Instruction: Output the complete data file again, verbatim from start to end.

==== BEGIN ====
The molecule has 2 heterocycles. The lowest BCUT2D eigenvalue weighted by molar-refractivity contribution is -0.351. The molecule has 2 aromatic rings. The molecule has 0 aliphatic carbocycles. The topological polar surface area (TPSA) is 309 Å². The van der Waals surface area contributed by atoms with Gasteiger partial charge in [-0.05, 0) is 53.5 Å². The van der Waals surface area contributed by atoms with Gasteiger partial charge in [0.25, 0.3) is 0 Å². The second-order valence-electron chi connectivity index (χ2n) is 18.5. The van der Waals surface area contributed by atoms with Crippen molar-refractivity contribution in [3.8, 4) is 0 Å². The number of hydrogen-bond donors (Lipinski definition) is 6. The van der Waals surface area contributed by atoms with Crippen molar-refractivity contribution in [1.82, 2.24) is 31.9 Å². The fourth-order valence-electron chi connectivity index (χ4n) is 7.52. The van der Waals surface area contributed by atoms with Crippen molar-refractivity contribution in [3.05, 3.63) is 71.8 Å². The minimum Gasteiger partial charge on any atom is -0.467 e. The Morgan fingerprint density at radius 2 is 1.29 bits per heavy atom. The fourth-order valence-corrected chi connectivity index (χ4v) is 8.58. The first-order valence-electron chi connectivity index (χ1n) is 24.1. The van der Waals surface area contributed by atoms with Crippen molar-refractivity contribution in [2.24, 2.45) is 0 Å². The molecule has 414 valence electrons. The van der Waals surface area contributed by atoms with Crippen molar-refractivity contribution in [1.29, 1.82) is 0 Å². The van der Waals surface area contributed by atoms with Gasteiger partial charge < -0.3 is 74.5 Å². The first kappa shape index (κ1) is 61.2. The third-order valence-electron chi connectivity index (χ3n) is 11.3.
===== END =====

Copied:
The molecule has 2 heterocycles. The lowest BCUT2D eigenvalue weighted by molar-refractivity contribution is -0.351. The molecule has 2 aromatic rings. The molecule has 0 aliphatic carbocycles. The topological polar surface area (TPSA) is 309 Å². The van der Waals surface area contributed by atoms with Gasteiger partial charge in [-0.05, 0) is 53.5 Å². The van der Waals surface area contributed by atoms with Gasteiger partial charge in [0.25, 0.3) is 0 Å². The second-order valence-electron chi connectivity index (χ2n) is 18.5. The van der Waals surface area contributed by atoms with Crippen molar-refractivity contribution in [3.8, 4) is 0 Å². The number of hydrogen-bond donors (Lipinski definition) is 6. The van der Waals surface area contributed by atoms with Crippen molar-refractivity contribution in [1.82, 2.24) is 31.9 Å². The fourth-order valence-electron chi connectivity index (χ4n) is 7.52. The van der Waals surface area contributed by atoms with Crippen molar-refractivity contribution in [3.05, 3.63) is 71.8 Å². The minimum Gasteiger partial charge on any atom is -0.467 e. The Morgan fingerprint density at radius 2 is 1.29 bits per heavy atom. The fourth-order valence-corrected chi connectivity index (χ4v) is 8.58. The first-order valence-electron chi connectivity index (χ1n) is 24.1. The van der Waals surface area contributed by atoms with Crippen molar-refractivity contribution in [2.24, 2.45) is 0 Å². The molecule has 414 valence electrons. The van der Waals surface area contributed by atoms with Crippen molar-refractivity contribution in [1.29, 1.82) is 0 Å². The van der Waals surface area contributed by atoms with Gasteiger partial charge < -0.3 is 74.5 Å². The first kappa shape index (κ1) is 61.2. The third-order valence-electron chi connectivity index (χ3n) is 11.3.